WASHINGTON: The Alliance for Climate Protection is teaming with Al Gore on a new effort titled "We Campaign," which will use media outreach and advertising to drive initial interest. The $300-million campaign aims to build a grassroots movement to halt global warming, according to the communications team directing the launch.
The official kickoff was April 2, with the launch of print and television ads, as well as a new Web site, http://www.wecansolveit.org/. It was preceded by a 60 Minutes broadcast on March 30 , in which former Vice President Gore introduced the new project.
The show was Gore's first broadcast TV interview since winning the Nobel Peace Prize in October 2007.
An article in The Washington Post, as well as a press release issued the next day, helped to generate a flood of follow-on print, TV, and radio interest in the Alliance and campaign that "set the context" for the launch of the ads, said Brian Hardwick, director of communications for the Nashville, TN-based Alliance.
"We figured we had Sunday, Monday, and Tuesday to build context around the campaign, so that on Wednesday, when people started seeing the ads on national broadcast [TV], they would know a little bit more about what they were seeing," Hardwick said. "[But] the hub of the campaign is really our Web site, which is designed to first ask people to join, and then give them opportunities to take all kinds of actions that make sense for them."
Overall, the campaign portrays global warming as a serious, but solvable crisis that affects people from every political party and walk of life. Initial campaign ads pair seemingly opposite types, like Speaker of the House Nancy Pelosi, a Democrat, and former House Speaker and GOP leader Newt Gingrich, or the Revs. Pat Robertson and Al Sharpton.
Many groups worked to develop strategy and messaging for the campaign and its site, including the Alliance; its PR agency, Glover Park Group (GPG); Gore's communications director, Kalee Kreider; and the effort's advertising firm the Martin Agency.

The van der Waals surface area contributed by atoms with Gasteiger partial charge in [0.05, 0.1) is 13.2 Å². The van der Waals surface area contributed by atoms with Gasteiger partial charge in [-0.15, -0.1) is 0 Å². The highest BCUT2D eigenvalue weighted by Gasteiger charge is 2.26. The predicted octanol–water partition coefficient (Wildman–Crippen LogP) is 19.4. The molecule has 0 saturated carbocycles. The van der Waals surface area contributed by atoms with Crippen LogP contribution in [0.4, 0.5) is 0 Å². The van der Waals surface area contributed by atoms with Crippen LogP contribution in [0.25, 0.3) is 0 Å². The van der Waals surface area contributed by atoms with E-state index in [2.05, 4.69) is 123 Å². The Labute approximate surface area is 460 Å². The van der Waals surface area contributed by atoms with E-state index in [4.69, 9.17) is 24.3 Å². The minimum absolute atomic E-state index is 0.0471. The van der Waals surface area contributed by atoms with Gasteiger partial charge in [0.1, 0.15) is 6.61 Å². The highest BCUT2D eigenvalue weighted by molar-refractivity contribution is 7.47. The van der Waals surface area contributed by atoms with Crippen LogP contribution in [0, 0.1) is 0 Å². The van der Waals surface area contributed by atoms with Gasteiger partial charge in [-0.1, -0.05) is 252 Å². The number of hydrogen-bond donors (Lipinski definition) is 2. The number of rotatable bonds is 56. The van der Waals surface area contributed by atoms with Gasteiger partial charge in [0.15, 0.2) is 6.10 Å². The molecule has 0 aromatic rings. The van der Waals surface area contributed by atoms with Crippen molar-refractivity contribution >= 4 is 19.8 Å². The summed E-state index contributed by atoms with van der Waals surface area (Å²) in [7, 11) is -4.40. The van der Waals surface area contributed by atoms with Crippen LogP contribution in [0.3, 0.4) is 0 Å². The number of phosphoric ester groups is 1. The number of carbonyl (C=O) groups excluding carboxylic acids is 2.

Gore contributed his earnings from both the documentary An Inconvenient Truth, and the Nobel Peace Prize, to the Alliance. Additional funds were raised during the Live Earth concert held last summer, as well as from other nonprofit foundations.
Kreider noted that the "We Campaign" also benefits from the more than 2,000 people around the world that Gore has trained to give public presentations on climate change, similar to the one he gives in the documentary. These trainees serve as online representatives for the Web site, where visitors can get information on environmental-friendly practices. It also offers tips on how to contact media or legislators regarding global warming issues.
Both Hardwick and Jason Miner, VP of GPG, noted that although the launch of the campaign was able to draw on the media and public attention that Gore attracts, the advertising and the large amount of diverse partners supporting the project are what point to the effort's nonpartisan nature.
Such partners include the Blue-Green Alliance (BGA) - itself a partnership of the US Steelworkers union and the Sierra Club; the Climate Project; Earth Day Network; the Girl Scouts of the USA; Audubon; and the US Climate Action Network.
"In the end it's not Al Gore's project; it's going to be about the number and diversity of people we can get on board," Miner said. "If you look at the board of directors, it's at least half Republicans, so there's an effort to make this as broad-based... as possible."
BGA executive director David Foster said that participation by his group shows that global warming is both an issue and an opportunity for blue-collar workers, who could, for example, benefit from the emergence of new technologies in the realm of alternative energy. USW members' experience in lobbying and advocacy campaigns also apply to global warming-related legislation, Foster explained.
Participation by union members in the campaign will help to challenge the conventional associations that the public may have between global warming, and left-wing parties, Democratic politics, or elitist activists, he added.
"I think when you have steelworkers and Girl Scouts standing up in the same communities saying, this is a problem we need to solve together, that shows you just how transcendent this issue can be," Foster said.